Jackfruit — A Low-Glycemic Boon for Diabetics That Could Reduce Global Hunger

A study10 published in the Ceylon Medical Journal categorized jackfruit as a low-glycemic index fruit, which is attributed to its dietary fiber content. Jackfruit may even be used to fight high blood sugar level, according to a Sydney University Glycemic Index Research Service study commissioned by Jackfruit365.11

Results showed 30 grams of raw jackfruit had a glycemic load of 17 and “would be suitable for consumption in controlled amounts by people with diabetes … especially if used to replace higher glycemic load carbohydrate in a meal.”

Researchers also regard jackfruit as a “miracle” food crop that could be a replacement for staple crops that are under threat from climate change. It is very easy to grow and can survive high temperatures, pests and diseases.

According to Shyamala Reddy,12 a biotechnology researcher at the University of Agriculture Sciences in Bangalore, India, the jackfruit is rich in calories and nutrients and if a person eats 10 to 12 bulbs, he or she won’t need food for another 12 hours. For these reasons, he believes jackfruit could help save millions of people from hunger.

Try This Tasty Jackfruit Recipe

While jackfruit is a delicious treat eaten raw, you can also use it in your cooking. As mentioned, many vegans have started using it as a meat substitute. Here’s a simple recipe for jackfruit curry. Many other recipes, including recipes using the jackfruit seeds, and illustrated instructions for how to cut the fruit and remove the seeds can be found on The Fresh Market’s website.13


  • 500 grams fresh jackfruit
  • 2 medium tomatoes pureed
  • 1 teaspoon virgin coconut oil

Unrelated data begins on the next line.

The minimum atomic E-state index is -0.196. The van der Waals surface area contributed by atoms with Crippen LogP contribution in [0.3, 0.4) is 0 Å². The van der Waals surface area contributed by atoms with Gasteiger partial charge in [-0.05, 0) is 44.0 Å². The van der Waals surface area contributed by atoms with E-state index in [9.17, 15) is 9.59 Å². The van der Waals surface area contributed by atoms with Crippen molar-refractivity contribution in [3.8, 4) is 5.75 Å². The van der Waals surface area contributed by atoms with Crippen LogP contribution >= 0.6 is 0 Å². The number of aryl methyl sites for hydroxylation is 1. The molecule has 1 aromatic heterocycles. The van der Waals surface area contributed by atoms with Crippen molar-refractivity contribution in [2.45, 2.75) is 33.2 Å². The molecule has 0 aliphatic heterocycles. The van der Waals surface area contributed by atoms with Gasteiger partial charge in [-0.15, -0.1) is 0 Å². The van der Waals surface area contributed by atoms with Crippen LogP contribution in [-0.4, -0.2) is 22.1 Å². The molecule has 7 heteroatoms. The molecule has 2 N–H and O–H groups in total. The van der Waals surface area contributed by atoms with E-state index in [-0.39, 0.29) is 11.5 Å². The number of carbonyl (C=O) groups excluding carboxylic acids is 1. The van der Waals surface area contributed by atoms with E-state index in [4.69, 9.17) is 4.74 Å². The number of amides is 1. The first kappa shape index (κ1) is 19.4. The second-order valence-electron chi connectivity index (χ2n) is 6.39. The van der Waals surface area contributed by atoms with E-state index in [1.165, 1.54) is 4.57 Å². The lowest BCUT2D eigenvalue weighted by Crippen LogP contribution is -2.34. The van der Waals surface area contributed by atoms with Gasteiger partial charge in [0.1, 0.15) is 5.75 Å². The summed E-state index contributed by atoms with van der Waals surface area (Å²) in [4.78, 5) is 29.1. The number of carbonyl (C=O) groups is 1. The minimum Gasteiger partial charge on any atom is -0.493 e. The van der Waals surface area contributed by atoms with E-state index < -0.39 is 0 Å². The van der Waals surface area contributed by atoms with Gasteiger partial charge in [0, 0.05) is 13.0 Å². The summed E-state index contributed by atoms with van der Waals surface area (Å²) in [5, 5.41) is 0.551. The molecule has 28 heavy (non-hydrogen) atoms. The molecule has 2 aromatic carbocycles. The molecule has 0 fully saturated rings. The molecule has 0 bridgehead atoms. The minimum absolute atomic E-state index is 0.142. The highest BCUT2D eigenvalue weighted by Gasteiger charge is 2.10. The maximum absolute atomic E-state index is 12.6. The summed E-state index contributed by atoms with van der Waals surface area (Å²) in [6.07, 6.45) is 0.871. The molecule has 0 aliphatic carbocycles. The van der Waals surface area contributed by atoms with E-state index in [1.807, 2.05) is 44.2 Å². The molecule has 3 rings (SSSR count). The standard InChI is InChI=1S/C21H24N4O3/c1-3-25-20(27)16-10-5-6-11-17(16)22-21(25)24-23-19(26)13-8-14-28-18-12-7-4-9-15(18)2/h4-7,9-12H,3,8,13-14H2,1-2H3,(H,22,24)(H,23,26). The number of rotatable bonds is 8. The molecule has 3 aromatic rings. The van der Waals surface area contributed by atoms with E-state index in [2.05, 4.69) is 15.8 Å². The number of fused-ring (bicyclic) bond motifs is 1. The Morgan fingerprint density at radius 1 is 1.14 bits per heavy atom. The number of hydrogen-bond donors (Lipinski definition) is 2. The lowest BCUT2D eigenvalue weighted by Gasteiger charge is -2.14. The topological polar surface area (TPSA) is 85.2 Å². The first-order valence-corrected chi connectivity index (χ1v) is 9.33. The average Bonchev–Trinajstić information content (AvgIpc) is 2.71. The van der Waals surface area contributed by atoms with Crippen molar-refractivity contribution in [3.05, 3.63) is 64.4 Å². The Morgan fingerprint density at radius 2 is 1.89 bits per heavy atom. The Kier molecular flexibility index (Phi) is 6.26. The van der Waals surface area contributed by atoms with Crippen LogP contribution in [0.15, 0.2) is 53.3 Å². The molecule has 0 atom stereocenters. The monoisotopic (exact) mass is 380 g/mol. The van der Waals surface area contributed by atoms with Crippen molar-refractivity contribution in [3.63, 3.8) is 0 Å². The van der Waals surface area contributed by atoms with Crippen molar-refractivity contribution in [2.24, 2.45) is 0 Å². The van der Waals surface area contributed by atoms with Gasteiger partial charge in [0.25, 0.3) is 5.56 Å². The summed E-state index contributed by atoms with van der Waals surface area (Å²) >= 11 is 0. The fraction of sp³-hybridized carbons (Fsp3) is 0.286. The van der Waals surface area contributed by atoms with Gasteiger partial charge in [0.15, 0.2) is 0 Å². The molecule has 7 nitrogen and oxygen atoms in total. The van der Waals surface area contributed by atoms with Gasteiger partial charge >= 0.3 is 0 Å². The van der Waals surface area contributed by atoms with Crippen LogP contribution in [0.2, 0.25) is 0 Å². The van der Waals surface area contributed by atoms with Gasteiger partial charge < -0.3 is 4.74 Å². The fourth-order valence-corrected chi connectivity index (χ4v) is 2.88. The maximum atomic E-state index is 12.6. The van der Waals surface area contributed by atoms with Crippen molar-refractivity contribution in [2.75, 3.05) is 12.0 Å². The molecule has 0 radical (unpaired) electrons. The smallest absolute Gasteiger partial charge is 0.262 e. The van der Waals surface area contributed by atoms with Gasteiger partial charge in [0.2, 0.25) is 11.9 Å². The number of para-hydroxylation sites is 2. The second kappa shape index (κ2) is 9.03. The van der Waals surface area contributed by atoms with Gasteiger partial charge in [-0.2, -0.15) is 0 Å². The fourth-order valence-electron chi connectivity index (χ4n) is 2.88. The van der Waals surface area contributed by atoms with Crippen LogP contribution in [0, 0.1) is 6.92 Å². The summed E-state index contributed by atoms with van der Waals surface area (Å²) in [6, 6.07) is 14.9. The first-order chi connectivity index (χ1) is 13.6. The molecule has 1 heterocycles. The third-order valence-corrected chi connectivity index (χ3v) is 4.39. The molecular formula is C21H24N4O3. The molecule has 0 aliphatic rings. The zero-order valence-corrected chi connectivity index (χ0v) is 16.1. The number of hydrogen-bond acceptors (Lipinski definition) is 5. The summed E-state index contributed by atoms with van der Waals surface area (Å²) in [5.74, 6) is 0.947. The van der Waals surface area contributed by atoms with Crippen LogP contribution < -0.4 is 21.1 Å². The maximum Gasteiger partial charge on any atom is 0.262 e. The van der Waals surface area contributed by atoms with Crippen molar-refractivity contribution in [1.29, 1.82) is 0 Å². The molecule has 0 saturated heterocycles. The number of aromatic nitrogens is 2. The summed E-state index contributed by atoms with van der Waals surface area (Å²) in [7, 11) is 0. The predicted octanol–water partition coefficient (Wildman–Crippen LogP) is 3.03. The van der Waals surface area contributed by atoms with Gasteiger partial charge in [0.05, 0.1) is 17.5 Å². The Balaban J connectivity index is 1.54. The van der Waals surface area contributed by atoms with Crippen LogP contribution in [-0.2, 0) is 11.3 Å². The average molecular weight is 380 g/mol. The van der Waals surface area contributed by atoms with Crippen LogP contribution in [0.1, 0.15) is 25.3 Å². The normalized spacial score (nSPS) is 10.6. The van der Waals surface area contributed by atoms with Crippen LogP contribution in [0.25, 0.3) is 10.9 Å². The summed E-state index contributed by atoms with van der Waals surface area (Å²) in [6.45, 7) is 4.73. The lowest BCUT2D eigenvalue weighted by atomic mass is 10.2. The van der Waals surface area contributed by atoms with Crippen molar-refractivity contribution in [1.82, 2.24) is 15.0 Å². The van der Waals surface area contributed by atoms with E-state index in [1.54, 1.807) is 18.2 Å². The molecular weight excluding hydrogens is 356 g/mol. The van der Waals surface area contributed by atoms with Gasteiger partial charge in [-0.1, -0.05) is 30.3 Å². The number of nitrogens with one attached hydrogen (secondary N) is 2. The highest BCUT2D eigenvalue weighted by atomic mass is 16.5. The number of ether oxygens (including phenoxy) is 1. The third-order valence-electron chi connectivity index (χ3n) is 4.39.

• 1/2 teaspoon cumin seeds
  • 1/2 teaspoon mustard seeds
  • 1/2 teaspoon nigella seeds
  • 2 bay leaves
  • 2 dried red chili peppers
  • 1 small onion (chopped)
  • 1 inch ginger (chopped)
  • 1 teaspoon coriander powder
  • 1/2 teaspoon turmeric
  • 1/4 teaspoon black pepper
  • 1/2 to 3/4 teaspoon Himalayan salt
  • 1 to 1.5 cups of water


  1. Heat extra virgin coconut oil in a skillet over medium heat. Add the cumin, nigella and mustard seeds and let them sizzle for about a minute. Add the bay leaves and red chili peppers, and then cook for several seconds. Add the onion, garlic and ginger, and just a pinch of Himalayan salt. Cook until translucent (five to six minutes) and remember to mix occasionally.
  2. Add the turmeric, coriander and black pepper, mixing well. Stir while adding the pureed tomato, jackfruit and the rest of the salt. Cover and cook for approximately 15 minutes.
  3. Uncover and cook for another few minutes to make the tomato puree thicker. The jackfruit can also be shredded.
  4. Add the water and then cover and cook for 15 minutes. Taste and adjust the flavor accordingly, then reduce the heat to medium low and cook for an extra 10 minutes or longer, until your desired consistency is achieved. Garnish with cilantro and serve.

Source : mercola